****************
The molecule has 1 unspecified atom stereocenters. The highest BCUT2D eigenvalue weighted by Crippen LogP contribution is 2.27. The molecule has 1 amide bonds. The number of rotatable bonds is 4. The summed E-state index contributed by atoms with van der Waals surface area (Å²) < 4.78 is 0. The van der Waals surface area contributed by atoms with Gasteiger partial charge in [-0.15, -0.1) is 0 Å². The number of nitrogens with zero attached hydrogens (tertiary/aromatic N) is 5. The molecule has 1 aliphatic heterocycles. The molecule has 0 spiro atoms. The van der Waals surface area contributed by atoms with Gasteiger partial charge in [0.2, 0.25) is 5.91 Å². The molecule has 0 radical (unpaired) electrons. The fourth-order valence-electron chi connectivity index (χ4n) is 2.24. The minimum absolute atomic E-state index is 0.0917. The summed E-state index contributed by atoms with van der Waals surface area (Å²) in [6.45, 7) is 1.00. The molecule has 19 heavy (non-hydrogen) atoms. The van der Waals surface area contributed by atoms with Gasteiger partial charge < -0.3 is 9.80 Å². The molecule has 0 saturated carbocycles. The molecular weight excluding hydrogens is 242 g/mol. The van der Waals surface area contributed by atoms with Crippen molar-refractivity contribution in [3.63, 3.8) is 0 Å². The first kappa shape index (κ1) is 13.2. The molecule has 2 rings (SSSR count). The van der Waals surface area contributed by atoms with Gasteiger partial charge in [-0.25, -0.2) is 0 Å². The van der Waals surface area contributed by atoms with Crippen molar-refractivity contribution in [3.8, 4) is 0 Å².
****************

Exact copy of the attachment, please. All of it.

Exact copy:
The molecule has 1 unspecified atom stereocenters. The highest BCUT2D eigenvalue weighted by Crippen LogP contribution is 2.27. The molecule has 1 amide bonds. The number of rotatable bonds is 4. The summed E-state index contributed by atoms with van der Waals surface area (Å²) < 4.78 is 0. The van der Waals surface area contributed by atoms with Gasteiger partial charge in [-0.15, -0.1) is 0 Å². The number of nitrogens with zero attached hydrogens (tertiary/aromatic N) is 5. The molecule has 1 aliphatic heterocycles. The molecule has 0 spiro atoms. The van der Waals surface area contributed by atoms with Gasteiger partial charge in [0.2, 0.25) is 5.91 Å². The molecule has 0 radical (unpaired) electrons. The fourth-order valence-electron chi connectivity index (χ4n) is 2.24. The minimum absolute atomic E-state index is 0.0917. The summed E-state index contributed by atoms with van der Waals surface area (Å²) in [6.45, 7) is 1.00. The molecule has 19 heavy (non-hydrogen) atoms. The van der Waals surface area contributed by atoms with Gasteiger partial charge < -0.3 is 9.80 Å². The molecule has 0 saturated carbocycles. The molecular weight excluding hydrogens is 242 g/mol. The van der Waals surface area contributed by atoms with Crippen molar-refractivity contribution in [3.63, 3.8) is 0 Å². The first kappa shape index (κ1) is 13.2. The molecule has 2 rings (SSSR count). The van der Waals surface area contributed by atoms with Gasteiger partial charge in [-0.25, -0.2) is 0 Å². The van der Waals surface area contributed by atoms with Crippen molar-refractivity contribution in [3.8, 4) is 0 Å².